The finished film pleased Bob, and led him to pursue a filmmaking career on his own. It also pleased the animation critics, and brought Al Kouzel and me much pride & satisfaction. But of course it was a failure at movie box-offices as a Terrytoon. It caused Bill Weiss to hate me more than ever. But what did I care? For me it was a three-year creative mission accomplished!
And this particular mission also brought into focus the whole misguided idea of the “widescreen” format as applied to animation.
The easiest way to sell the movie experience after the threat of TV, was to widen the screen. It would have been much more difficult and expensive to make the screens also higher, and CinemaScope could fill a wide screen using the same little 35mm film. With an anamorphic lens, a tiny 35mm frame was stretched to fill a very wide screen, gifting us with magnified film grain, scratches, and other artifacts, made less noticeable by ever louder stereophonic sound. The perfectly suitable classic 4X5 screen shape was now on its way out. TV itself had to cope with its original round cathode ray picture tubes: the picture forced into an awkward and unnamable shape, until finally a square cornered rectangular flat screen tube was developed. But now, that ideal picture shape has succumbed to the newly mandated wide format.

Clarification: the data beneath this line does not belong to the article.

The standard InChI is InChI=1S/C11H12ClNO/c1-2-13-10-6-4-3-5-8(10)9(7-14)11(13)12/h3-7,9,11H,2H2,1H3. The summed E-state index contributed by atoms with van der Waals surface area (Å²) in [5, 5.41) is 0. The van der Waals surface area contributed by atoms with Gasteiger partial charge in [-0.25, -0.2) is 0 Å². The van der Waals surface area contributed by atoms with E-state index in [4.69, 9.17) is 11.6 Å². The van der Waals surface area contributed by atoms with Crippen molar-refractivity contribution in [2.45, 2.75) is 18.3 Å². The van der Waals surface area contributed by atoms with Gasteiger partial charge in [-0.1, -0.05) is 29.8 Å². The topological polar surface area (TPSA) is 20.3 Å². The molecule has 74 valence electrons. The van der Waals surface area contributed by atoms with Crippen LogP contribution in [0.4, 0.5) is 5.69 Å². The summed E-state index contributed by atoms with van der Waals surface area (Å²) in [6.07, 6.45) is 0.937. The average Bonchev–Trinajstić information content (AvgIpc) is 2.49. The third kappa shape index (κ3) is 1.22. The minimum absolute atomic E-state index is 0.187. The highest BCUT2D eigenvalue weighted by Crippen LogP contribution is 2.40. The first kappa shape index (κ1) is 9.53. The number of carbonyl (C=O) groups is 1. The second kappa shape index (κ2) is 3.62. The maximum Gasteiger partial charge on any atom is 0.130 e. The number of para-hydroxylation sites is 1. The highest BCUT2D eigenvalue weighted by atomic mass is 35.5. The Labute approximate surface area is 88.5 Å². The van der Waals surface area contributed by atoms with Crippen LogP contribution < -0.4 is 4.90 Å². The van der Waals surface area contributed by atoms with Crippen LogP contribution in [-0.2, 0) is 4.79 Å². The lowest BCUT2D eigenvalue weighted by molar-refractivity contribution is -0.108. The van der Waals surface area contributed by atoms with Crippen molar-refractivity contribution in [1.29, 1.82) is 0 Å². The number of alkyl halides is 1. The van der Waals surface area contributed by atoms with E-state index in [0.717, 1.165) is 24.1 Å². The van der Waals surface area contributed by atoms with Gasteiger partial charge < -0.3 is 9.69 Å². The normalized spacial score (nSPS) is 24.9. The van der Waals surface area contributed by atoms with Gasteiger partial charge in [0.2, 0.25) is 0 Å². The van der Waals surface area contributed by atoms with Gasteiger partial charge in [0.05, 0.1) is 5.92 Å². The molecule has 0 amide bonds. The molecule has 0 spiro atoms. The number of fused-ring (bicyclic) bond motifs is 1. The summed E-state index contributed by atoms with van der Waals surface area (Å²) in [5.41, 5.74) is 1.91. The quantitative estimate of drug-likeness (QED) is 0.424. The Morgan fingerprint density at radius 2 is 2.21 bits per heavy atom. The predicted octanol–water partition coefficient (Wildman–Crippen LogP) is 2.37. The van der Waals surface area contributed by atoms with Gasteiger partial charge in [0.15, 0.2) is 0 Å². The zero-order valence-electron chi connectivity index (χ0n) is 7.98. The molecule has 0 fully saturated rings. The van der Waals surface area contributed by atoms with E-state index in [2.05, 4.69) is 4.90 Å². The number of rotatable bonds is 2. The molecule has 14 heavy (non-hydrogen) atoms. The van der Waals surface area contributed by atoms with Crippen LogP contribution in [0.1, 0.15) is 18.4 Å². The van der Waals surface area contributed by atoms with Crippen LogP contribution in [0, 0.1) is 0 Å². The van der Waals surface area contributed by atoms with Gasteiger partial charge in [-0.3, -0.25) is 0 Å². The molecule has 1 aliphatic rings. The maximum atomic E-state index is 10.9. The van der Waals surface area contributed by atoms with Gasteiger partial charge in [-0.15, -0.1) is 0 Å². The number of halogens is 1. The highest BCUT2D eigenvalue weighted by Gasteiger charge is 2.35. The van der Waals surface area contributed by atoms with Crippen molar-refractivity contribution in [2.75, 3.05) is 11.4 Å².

What has that meant for us animators? I was dazzled, when I got the biggest job of my career in 1956: Creative Director of CBS-Terrytoons, which came complete with a 20th Century-Fox release of 18 theater cartoons a year, all in glorious CinemaScope, a 20th-Fox gimmick, and the format they wanted for their cartoons. WOW! I thought. What I can do with that vast screen real estate! I soon awakened to the reality. The rotating field zoom, a useful animation device, was almost completely ruled out. I could barely rotate a scene, without the corners of the screen moving out of camera range, or lose image quality, moving in to a small format.
I was restricted by the need for our shorts to also be able to be shown on TVs of the time, still in classic format! That meant that all important action had to be confined to the central “TV Safety Field” area. The result? All visual benefit of the ultra wide CinemaScope size was zapped!